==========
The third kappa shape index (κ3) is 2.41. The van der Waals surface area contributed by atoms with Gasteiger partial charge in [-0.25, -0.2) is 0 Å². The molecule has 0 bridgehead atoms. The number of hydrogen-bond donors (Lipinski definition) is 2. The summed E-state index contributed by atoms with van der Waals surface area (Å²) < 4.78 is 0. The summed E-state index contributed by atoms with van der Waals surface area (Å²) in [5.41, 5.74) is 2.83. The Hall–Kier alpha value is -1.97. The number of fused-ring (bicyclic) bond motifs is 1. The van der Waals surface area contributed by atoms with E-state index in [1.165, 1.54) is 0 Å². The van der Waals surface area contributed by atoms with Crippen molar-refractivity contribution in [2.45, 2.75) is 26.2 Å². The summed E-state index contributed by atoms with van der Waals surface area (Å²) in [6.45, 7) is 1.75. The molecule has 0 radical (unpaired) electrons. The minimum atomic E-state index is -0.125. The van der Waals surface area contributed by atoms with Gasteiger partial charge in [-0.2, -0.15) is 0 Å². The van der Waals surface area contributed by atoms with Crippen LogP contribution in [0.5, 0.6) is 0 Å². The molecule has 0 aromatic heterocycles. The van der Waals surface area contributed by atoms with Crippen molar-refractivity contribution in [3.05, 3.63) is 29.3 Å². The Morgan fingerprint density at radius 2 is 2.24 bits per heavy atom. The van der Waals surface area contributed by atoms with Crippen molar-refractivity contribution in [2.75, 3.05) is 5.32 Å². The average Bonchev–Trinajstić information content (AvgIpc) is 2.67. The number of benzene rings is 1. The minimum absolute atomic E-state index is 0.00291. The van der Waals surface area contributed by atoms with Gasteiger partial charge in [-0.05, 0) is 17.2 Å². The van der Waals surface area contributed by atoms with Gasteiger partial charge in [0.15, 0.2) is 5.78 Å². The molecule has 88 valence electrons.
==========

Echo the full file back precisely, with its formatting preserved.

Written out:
The third kappa shape index (κ3) is 2.41. The van der Waals surface area contributed by atoms with Gasteiger partial charge in [-0.25, -0.2) is 0 Å². The molecule has 0 bridgehead atoms. The number of hydrogen-bond donors (Lipinski definition) is 2. The summed E-state index contributed by atoms with van der Waals surface area (Å²) < 4.78 is 0. The summed E-state index contributed by atoms with van der Waals surface area (Å²) in [5.41, 5.74) is 2.83. The Hall–Kier alpha value is -1.97. The number of fused-ring (bicyclic) bond motifs is 1. The van der Waals surface area contributed by atoms with E-state index in [1.165, 1.54) is 0 Å². The van der Waals surface area contributed by atoms with Crippen molar-refractivity contribution in [2.45, 2.75) is 26.2 Å². The summed E-state index contributed by atoms with van der Waals surface area (Å²) in [6.45, 7) is 1.75. The molecule has 0 radical (unpaired) electrons. The minimum atomic E-state index is -0.125. The van der Waals surface area contributed by atoms with Gasteiger partial charge in [-0.2, -0.15) is 0 Å². The van der Waals surface area contributed by atoms with Crippen LogP contribution in [0.5, 0.6) is 0 Å². The molecule has 0 aromatic heterocycles. The van der Waals surface area contributed by atoms with Crippen molar-refractivity contribution in [3.05, 3.63) is 29.3 Å². The Morgan fingerprint density at radius 2 is 2.24 bits per heavy atom. The van der Waals surface area contributed by atoms with Crippen molar-refractivity contribution in [2.75, 3.05) is 5.32 Å². The average Bonchev–Trinajstić information content (AvgIpc) is 2.67. The number of benzene rings is 1. The minimum absolute atomic E-state index is 0.00291. The van der Waals surface area contributed by atoms with Gasteiger partial charge in [-0.05, 0) is 17.2 Å². The van der Waals surface area contributed by atoms with Gasteiger partial charge in [0.15, 0.2) is 5.78 Å². The molecule has 88 valence electrons.